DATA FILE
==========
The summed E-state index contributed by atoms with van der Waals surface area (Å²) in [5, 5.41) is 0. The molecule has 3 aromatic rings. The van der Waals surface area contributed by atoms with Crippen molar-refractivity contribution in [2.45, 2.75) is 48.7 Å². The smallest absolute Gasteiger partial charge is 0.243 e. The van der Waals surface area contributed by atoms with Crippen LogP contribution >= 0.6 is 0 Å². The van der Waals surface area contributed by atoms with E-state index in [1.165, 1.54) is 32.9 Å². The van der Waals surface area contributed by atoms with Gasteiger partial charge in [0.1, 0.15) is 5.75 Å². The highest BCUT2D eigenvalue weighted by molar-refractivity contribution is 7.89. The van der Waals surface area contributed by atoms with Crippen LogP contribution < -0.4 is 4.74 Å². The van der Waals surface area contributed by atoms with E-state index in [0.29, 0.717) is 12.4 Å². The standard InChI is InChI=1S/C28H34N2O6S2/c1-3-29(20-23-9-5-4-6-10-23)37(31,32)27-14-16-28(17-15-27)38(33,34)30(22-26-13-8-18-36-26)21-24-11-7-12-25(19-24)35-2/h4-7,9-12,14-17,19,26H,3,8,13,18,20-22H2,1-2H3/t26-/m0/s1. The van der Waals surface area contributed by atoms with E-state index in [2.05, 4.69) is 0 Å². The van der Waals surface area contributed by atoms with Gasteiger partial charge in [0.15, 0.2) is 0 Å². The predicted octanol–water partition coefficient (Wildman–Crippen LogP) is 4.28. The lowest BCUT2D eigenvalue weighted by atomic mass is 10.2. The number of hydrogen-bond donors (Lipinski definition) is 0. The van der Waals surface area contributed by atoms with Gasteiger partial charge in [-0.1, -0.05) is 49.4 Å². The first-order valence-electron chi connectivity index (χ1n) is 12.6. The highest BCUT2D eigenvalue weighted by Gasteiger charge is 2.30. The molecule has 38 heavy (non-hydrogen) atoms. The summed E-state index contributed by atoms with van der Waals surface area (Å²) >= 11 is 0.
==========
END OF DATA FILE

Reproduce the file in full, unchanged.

The summed E-state index contributed by atoms with van der Waals surface area (Å²) in [5, 5.41) is 0. The molecule has 3 aromatic rings. The van der Waals surface area contributed by atoms with Crippen molar-refractivity contribution in [2.45, 2.75) is 48.7 Å². The smallest absolute Gasteiger partial charge is 0.243 e. The van der Waals surface area contributed by atoms with Crippen LogP contribution >= 0.6 is 0 Å². The van der Waals surface area contributed by atoms with E-state index in [1.165, 1.54) is 32.9 Å². The van der Waals surface area contributed by atoms with Gasteiger partial charge in [0.1, 0.15) is 5.75 Å². The highest BCUT2D eigenvalue weighted by molar-refractivity contribution is 7.89. The van der Waals surface area contributed by atoms with Crippen LogP contribution < -0.4 is 4.74 Å². The van der Waals surface area contributed by atoms with E-state index in [0.29, 0.717) is 12.4 Å². The standard InChI is InChI=1S/C28H34N2O6S2/c1-3-29(20-23-9-5-4-6-10-23)37(31,32)27-14-16-28(17-15-27)38(33,34)30(22-26-13-8-18-36-26)21-24-11-7-12-25(19-24)35-2/h4-7,9-12,14-17,19,26H,3,8,13,18,20-22H2,1-2H3/t26-/m0/s1. The van der Waals surface area contributed by atoms with E-state index in [2.05, 4.69) is 0 Å². The van der Waals surface area contributed by atoms with Gasteiger partial charge in [0.15, 0.2) is 0 Å². The predicted octanol–water partition coefficient (Wildman–Crippen LogP) is 4.28. The lowest BCUT2D eigenvalue weighted by atomic mass is 10.2. The number of hydrogen-bond donors (Lipinski definition) is 0. The van der Waals surface area contributed by atoms with Gasteiger partial charge in [-0.1, -0.05) is 49.4 Å². The first-order valence-electron chi connectivity index (χ1n) is 12.6. The highest BCUT2D eigenvalue weighted by Gasteiger charge is 2.30. The molecule has 38 heavy (non-hydrogen) atoms. The summed E-state index contributed by atoms with van der Waals surface area (Å²) >= 11 is 0.